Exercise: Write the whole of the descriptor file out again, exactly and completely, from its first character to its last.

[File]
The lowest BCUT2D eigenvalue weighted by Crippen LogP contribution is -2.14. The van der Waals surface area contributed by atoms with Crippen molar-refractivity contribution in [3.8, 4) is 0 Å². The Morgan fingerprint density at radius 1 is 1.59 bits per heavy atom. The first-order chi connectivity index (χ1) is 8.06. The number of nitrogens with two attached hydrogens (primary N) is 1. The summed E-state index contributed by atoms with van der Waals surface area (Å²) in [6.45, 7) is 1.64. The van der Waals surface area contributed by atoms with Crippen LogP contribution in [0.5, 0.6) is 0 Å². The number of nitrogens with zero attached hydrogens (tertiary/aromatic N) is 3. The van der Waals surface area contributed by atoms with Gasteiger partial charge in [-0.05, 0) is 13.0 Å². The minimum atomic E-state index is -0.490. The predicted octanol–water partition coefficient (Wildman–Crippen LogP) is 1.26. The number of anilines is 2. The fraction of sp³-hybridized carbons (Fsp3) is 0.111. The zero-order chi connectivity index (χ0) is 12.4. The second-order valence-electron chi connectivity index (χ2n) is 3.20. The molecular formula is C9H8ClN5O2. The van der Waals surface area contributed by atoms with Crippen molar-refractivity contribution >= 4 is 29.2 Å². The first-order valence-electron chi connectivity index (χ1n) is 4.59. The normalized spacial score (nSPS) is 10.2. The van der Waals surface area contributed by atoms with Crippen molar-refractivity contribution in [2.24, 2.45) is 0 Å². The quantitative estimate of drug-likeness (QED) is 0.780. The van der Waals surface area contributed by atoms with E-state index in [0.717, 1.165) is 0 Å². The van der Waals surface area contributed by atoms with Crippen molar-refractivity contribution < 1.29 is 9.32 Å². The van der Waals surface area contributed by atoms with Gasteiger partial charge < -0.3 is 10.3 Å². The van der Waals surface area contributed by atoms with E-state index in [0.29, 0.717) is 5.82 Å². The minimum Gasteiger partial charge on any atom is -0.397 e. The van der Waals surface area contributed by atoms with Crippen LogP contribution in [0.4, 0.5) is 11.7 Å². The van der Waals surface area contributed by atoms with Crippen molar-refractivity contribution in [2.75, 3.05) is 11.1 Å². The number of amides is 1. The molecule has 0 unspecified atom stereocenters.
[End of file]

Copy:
The lowest BCUT2D eigenvalue weighted by Crippen LogP contribution is -2.14. The van der Waals surface area contributed by atoms with Crippen molar-refractivity contribution in [3.8, 4) is 0 Å². The Morgan fingerprint density at radius 1 is 1.59 bits per heavy atom. The first-order chi connectivity index (χ1) is 8.06. The number of nitrogens with two attached hydrogens (primary N) is 1. The summed E-state index contributed by atoms with van der Waals surface area (Å²) in [6.45, 7) is 1.64. The van der Waals surface area contributed by atoms with Crippen LogP contribution in [0.5, 0.6) is 0 Å². The number of nitrogens with zero attached hydrogens (tertiary/aromatic N) is 3. The van der Waals surface area contributed by atoms with Gasteiger partial charge in [-0.05, 0) is 13.0 Å². The minimum atomic E-state index is -0.490. The predicted octanol–water partition coefficient (Wildman–Crippen LogP) is 1.26. The number of anilines is 2. The fraction of sp³-hybridized carbons (Fsp3) is 0.111. The zero-order chi connectivity index (χ0) is 12.4. The second-order valence-electron chi connectivity index (χ2n) is 3.20. The molecular formula is C9H8ClN5O2. The van der Waals surface area contributed by atoms with Crippen molar-refractivity contribution >= 4 is 29.2 Å². The first-order valence-electron chi connectivity index (χ1n) is 4.59. The normalized spacial score (nSPS) is 10.2. The van der Waals surface area contributed by atoms with Crippen molar-refractivity contribution in [2.24, 2.45) is 0 Å². The quantitative estimate of drug-likeness (QED) is 0.780. The van der Waals surface area contributed by atoms with E-state index in [0.717, 1.165) is 0 Å². The van der Waals surface area contributed by atoms with Crippen molar-refractivity contribution < 1.29 is 9.32 Å². The van der Waals surface area contributed by atoms with Gasteiger partial charge < -0.3 is 10.3 Å². The van der Waals surface area contributed by atoms with E-state index in [0.29, 0.717) is 5.82 Å². The minimum Gasteiger partial charge on any atom is -0.397 e. The van der Waals surface area contributed by atoms with Crippen LogP contribution in [0.4, 0.5) is 11.7 Å². The van der Waals surface area contributed by atoms with Crippen molar-refractivity contribution in [2.75, 3.05) is 11.1 Å². The number of amides is 1. The molecule has 0 unspecified atom stereocenters.